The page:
The Martial Arts in Hollywood

 

The original “Karate Kid” is one of my favorite martial arts movies of all time. 

Martial arts and Hollywood have a complicated relationship. There have been some very realistic portrayals, and some very unrealistic ones. 

The “Kung-Fu Theater” films of the 1970’s featured a lot of wire-work, with people flying through the air. Unrealistic, but a ton of fun to watch. On the other hand, there was Enter the Dragon, starring one of the greatest martial artists of all time, Bruce Lee. If you love martial arts but haven’t seen that movie, feel free to turn in your martial arts card right now. 

In the 80’s, the martial arts in movies became more sport-oriented. This was the Chuck Norris era, with movies like A Force of One. Chuck had become a dominant tournament fighter after his military training in Korea. He was a great martial artist, and I’m proud to say, a really good guy as well.

In the 90’s, Above the Law with Steven Seagal was my favorite. It featured a more grounded, realistic approach to martial arts. With Seagal, the application of martial arts focused more on personal self-defense and law enforcement. 

Believe it or not, the Karate Kid movies, which have returned to popularity with the “Cobra Kai” spinoff show, really hit home for me. 

The Karate Kid is all about mentoring. Mr. Myagi is to Daniel LaRusso what I aspire to be for all of my students. He teaches Daniel-San that karate is to be used for self-defense only. 

In my  opinion, that’s exactly the way it should be. 

The rival school, Cobra Kai, lives by a famous motto: “Strike First. Strike Hard. No Mercy.” You might be surprised to find out that I can find some truth to that.

My first school was basically Cobra Kai. 

It was an Isshin-Ryu school – high-intensity and old-style. We trained hard. We trained full contact. It was in the basement of a gym where a bunch of muscle-bound gym-goers worked out. We would often invite them down to “train” with us; in other words, to let us beat the crap out of them. It was actually part of the school’s belt test. 

When you turned 18, you even had to go to a bar with the instructor, pick a fight, and win. Needless to say, it was wild. 

It was also no surprise to anyone when the police eventually came in and shut it down. 

This was my first foray into a martial arts school, so I didn’t know that this was not normal. I actually loved Isshin-Ryu. But at the time, Tae Kwon-Do was becoming popular in my area. My Isshin-Ryu instructor would talk about how the Tae Kwon-Do guys were coming to town and absolutely dominating in tournaments.  How their kicking skills were like nothing he had ever seen before. This led me to my second school. I had to see what Tae Kwon-Do was all about.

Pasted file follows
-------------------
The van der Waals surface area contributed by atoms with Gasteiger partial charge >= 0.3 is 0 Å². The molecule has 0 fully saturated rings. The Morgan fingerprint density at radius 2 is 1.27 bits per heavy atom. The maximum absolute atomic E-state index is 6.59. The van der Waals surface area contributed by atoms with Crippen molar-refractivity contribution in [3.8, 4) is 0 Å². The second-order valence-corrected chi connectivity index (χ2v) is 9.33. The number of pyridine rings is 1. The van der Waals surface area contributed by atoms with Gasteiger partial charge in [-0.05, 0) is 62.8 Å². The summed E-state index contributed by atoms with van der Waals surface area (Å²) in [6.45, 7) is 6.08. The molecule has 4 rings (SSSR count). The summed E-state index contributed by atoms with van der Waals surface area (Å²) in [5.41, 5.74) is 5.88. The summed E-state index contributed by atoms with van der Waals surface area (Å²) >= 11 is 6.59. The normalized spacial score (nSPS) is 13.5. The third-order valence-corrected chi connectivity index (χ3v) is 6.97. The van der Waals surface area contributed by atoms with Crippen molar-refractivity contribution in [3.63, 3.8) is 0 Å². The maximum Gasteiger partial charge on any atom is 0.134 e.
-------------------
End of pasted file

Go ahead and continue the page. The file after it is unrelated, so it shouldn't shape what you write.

I picked up a phone book and flipped through the yellow pages until I saw this tough-looking Korean guy. His school had a branch in my neighborhood, so I went. He wasn’t there, but I did get to meet one of his students. 

We hit it off really well. He was rough-looking, but a great guy. We trained hard together for a little while, then I got to go to the main school and meet with the tough-looking Korean guy from the Yellow Pages. He was the school’s Master. He enjoyed my training very much, and soon asked me to train permanently with him. 

That Master eventually moved to the Philippines, Las Vegas, and finally Texas. I ran a branch of his school while he was away. Eventually, he asked me to run his entire school for him, but I didn’t think I was ready at the time. 

If the Isshin-Ryu school was Cobra Kai, the tough-looking master’s school was Myagi-Do. It was self defense-oriented, very traditional, and extremely regimented. This school is where I learned to be more militaristic and disciplined.

Soon after, I met Grand Master Park and his students. He had a nice hybrid of the Cobra Kai and Myagi-Do schools of martial arts. Very traditional, with strong, aggressive fighters, but also disciplined. 

I had found my home, and I never looked back. 

As I said, the Cobra Kai ethos actually makes some good points. First, they train hard. I encourage anyone who trains at anything to train hard. Also, striking first is sometimes a good idea. Striking hard is always a good idea. Being full-blown Myagi-Do can actually get you in trouble in a fight. Too much defense and not enough offense is not a recipe for success. 

The whole “no mercy” thing though? I don’t agree with that. I prefer to follow in Grand Master Park’s footsteps: use martial arts only in self-defense like Myagi would, but strike first and strike hard when you do need to fight, like a Cobra Kai. 

Master Gorino’s Tae Kwon-Do offers a trial program for individuals and families in Buffalo, NY and the surrounding areas that allows you to get a feel for the different classes, meet our instructors, and experience our dojang. It’s a great way to see if Tae Kwon-Do is right for you. To learn more or to sign up, visit the Contact Us page or call (716) 836-KICK (5425) and a member of our team will follow up with you on next steps. We look forward to helping you achieve your goals. Pil-Sung!

 

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